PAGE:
The SOCIETY for POPULAR ASTRONOMY Electronic News Bulletin No. 447 July 2017

Welcome to Pembrokeshire U3A Forums Astronomy Group The SOCIETY for POPULAR ASTRONOMY Electronic News Bulletin No. 447 July 2017

  • This topic is empty.
Viewing 1 post (of 1 total)
  • Author
  • #9206

    Electronic News Bulletin No. 447 2017 July 2

    Here is the latest round-up of news from the Society for Popular
    Astronomy. The SPA is arguably Britain's liveliest astronomical
    society, with members all over the world. We accept subscription
    payments online at our secure site and can take credit and debit
    cards. You can join or renew via a secure server or just see how
    much we have to offer by visiting

    Nature World News

    A new study has shown that Jupiter, the biggest planet in the Solar
    System, has at least 69 moons. The U.S. Department of Terrestrial
    Magnetism said that the study, which was originally conducted to
    survey distant objects within the Kuiper Belt and beyond Pluto, also
    aimed to look for new planets such as Planet X. It just so happened
    that Jupiter was within the area in which the research was conducted
    in March 2016 and March 2017. The research imaged fields near
    Jupiter, offering a chance to examine the regions near the planet and
    to look for its moons. The already-known moons were detected as well
    as new ones. Some previously-detected ones had been 'lost' but were
    re-discovered, and some not previously known were seen for the first
    time. In March 2016 and 2017, S/2016 J1 and S/2017 J1 were observed,
    respectively. It has been confirmed that those are not already-
    observed but 'lost' objects, but are two 'new' moons that are now
    included in the total of 69. There could still be other new Jupiter
    moons detected in the observations, but the researchers want to re-
    observe and confirm them first in 2018 to know for sure.
    In 2003, there were several known Jupiter moons that were believed to
    have been lost and were never recognized again until now. There was
    too little information available about their orbits, so it was not
    possible to predict where they should be at any given time. In 2016,
    there were 14 'lost' Jupiter moons. In the new study, five of the 14
    lost moons were found. The researchers believe that they could have
    found all 14 of them, but it would require further analysis to cross-
    check if they were indeed the lost ones or were newly discovered ones.

    University of California at Berkeley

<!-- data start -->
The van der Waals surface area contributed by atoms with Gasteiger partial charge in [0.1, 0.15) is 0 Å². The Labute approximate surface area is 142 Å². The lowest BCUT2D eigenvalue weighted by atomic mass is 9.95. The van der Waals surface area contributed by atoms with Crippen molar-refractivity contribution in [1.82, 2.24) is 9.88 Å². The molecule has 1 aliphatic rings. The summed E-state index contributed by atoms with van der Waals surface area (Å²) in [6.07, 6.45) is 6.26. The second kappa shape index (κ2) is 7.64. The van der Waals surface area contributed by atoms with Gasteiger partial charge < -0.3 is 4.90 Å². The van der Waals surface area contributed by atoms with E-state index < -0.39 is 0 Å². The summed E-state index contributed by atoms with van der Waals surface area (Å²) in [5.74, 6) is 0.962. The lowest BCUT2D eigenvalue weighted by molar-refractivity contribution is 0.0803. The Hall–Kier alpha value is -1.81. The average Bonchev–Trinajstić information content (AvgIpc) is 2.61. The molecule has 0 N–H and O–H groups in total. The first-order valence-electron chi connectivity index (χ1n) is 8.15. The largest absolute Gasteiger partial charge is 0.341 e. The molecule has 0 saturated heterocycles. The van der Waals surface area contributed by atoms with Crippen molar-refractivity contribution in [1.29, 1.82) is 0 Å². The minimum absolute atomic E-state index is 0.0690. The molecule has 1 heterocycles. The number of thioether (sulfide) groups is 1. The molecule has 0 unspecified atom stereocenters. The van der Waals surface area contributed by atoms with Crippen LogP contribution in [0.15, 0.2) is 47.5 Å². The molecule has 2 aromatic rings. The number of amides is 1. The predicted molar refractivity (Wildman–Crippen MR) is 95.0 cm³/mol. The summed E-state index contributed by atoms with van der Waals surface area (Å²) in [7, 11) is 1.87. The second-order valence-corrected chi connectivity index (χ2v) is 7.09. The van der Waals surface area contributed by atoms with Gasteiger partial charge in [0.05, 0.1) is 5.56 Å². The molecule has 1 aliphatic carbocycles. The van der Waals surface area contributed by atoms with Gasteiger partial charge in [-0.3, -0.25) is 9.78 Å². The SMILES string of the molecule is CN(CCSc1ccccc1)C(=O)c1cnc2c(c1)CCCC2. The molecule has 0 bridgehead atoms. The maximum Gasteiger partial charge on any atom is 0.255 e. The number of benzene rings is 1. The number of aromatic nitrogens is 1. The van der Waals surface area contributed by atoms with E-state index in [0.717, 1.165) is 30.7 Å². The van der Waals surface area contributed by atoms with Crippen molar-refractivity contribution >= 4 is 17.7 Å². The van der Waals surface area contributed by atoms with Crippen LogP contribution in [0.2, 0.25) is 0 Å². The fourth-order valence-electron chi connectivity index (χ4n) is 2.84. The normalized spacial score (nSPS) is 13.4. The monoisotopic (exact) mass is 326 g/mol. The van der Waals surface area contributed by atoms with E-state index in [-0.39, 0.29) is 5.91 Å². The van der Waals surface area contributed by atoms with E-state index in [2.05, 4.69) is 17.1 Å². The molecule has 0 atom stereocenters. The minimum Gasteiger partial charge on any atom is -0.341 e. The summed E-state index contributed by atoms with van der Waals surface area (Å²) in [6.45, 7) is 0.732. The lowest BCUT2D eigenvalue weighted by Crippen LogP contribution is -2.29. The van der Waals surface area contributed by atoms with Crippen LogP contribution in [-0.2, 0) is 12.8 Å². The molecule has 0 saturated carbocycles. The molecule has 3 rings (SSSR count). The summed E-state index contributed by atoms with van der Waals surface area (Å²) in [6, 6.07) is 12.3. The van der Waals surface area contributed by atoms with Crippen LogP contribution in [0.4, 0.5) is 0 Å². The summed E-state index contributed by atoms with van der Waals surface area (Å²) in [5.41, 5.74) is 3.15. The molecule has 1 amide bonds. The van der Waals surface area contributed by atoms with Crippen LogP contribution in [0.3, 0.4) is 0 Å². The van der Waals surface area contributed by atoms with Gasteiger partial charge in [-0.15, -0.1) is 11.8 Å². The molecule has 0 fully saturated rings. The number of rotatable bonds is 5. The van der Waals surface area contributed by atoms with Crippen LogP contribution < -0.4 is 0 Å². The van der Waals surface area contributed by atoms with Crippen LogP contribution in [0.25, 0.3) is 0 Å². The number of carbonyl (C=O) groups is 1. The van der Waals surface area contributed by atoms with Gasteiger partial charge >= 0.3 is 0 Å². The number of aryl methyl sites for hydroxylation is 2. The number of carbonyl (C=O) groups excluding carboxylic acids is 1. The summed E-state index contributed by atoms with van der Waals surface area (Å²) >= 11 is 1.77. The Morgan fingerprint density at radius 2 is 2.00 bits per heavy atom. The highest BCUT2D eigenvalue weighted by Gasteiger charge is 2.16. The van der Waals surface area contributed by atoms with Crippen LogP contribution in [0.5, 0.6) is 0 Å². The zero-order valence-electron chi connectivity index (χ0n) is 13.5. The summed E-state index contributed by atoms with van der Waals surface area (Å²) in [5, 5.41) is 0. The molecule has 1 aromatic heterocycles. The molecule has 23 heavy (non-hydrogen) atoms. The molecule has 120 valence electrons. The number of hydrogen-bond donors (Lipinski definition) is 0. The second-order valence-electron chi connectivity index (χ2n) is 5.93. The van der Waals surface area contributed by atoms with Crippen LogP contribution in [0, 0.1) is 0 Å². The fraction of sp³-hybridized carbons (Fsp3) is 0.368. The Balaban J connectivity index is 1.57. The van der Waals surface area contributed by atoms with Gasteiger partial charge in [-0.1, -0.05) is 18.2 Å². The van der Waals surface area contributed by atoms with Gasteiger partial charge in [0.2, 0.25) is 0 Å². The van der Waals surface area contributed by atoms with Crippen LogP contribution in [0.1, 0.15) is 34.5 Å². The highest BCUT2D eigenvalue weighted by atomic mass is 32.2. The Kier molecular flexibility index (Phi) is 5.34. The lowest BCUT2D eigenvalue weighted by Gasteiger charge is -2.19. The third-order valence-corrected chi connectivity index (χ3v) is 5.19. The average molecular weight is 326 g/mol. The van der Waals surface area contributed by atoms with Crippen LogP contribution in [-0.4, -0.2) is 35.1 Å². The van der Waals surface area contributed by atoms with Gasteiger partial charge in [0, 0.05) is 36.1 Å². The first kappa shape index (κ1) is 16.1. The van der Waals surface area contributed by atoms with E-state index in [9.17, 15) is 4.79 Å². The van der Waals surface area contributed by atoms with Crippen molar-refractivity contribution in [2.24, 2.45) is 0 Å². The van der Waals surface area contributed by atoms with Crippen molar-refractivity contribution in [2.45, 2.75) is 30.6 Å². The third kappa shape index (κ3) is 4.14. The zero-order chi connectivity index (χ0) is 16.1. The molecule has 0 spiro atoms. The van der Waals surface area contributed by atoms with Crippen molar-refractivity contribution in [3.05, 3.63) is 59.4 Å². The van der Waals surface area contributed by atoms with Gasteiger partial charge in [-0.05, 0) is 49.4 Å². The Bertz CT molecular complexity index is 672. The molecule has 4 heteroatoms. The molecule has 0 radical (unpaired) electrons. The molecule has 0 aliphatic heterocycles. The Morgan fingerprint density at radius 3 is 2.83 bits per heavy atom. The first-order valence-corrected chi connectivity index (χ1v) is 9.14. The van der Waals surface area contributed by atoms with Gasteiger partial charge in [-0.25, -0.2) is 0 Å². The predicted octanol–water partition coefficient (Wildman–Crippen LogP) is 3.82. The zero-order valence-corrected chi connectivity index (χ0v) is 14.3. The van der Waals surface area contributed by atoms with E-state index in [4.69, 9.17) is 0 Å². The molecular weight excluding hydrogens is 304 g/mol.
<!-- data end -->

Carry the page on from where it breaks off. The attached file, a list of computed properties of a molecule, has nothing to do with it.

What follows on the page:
Did our Sun have a twin when it was born 4.5 billion years ago?
    Almost certainly yes — though not an identical twin. And so did
    every other Sunlike star in the Universe, according to a new analysis
    by a theoretical physicist from the University of California at
    Berkeley, and a radio astronomer from the Smithsonian Astrophysical
    Observatory at Harvard. Many stars have companions, including our
    nearest neighbour, Alpha Centauri, a triple system. Astronomers have
    long sought an explanation. Are binary and triple star systems born
    that way? Did one star capture another? Do binary stars sometimes
    split up and become single stars? Astronomers have even searched for
    a companion to our Sun, a star dubbed Nemesis because it was supposed
    to have kicked into the Earth's orbit an asteroid that collided with
    our planet and exterminated the dinosaurs. But it has never been
    identified. The new assertion is based on a radio survey of a giant
    molecular cloud filled with recently formed stars in the constellation
    Perseus, and a mathematical model that can explain the Perseus
    observations only if all Sun-like stars are born with a companion.
    The astronomers ran a series of statistical models to see if they
    could account for the relative populations of young single stars and
    binaries of all separations in the Perseus molecular cloud, and the
    only model that could reproduce the data was one in which all stars
    form initially as wide binaries. Those systems then either shrink or
    break apart within a million years. In that study, 'wide' means that
    the two stars are separated by more than 500 astronomical units (AU).
    (1 AU is the average distance between the Sun and the Earth.) A wide
    binary companion to the Sun would have been at least 17 times farther
    from the Sun than Neptune. On the basis of that model, the Sun's
    sibling most likely escaped and mixed with all the other stars in our
    region of the Milky Way galaxy, never to be recognized. Astronomers
    have speculated about the origins of binary- and multiple-star systems
    for hundreds of years, and in recent years have created computer simu-
    lations of collapsing masses of gas to understand how they condense
    under gravity into stars. They have also simulated the interaction of
    many young stars recently freed from their gas clouds. Several years
    ago, one such simulation at the University of Bonn led astronomers to
    conclude that all stars are born as binaries.
    Yet direct evidence from observations has been scarce. As astronomers
    look at younger and younger stars, they find a greater proportion of
    binaries, but why is still a mystery. Astronomers have known for
    several decades that stars are born inside egg-shaped cocoons called
    dense cores, which are sprinkled throughout immense clouds of cold,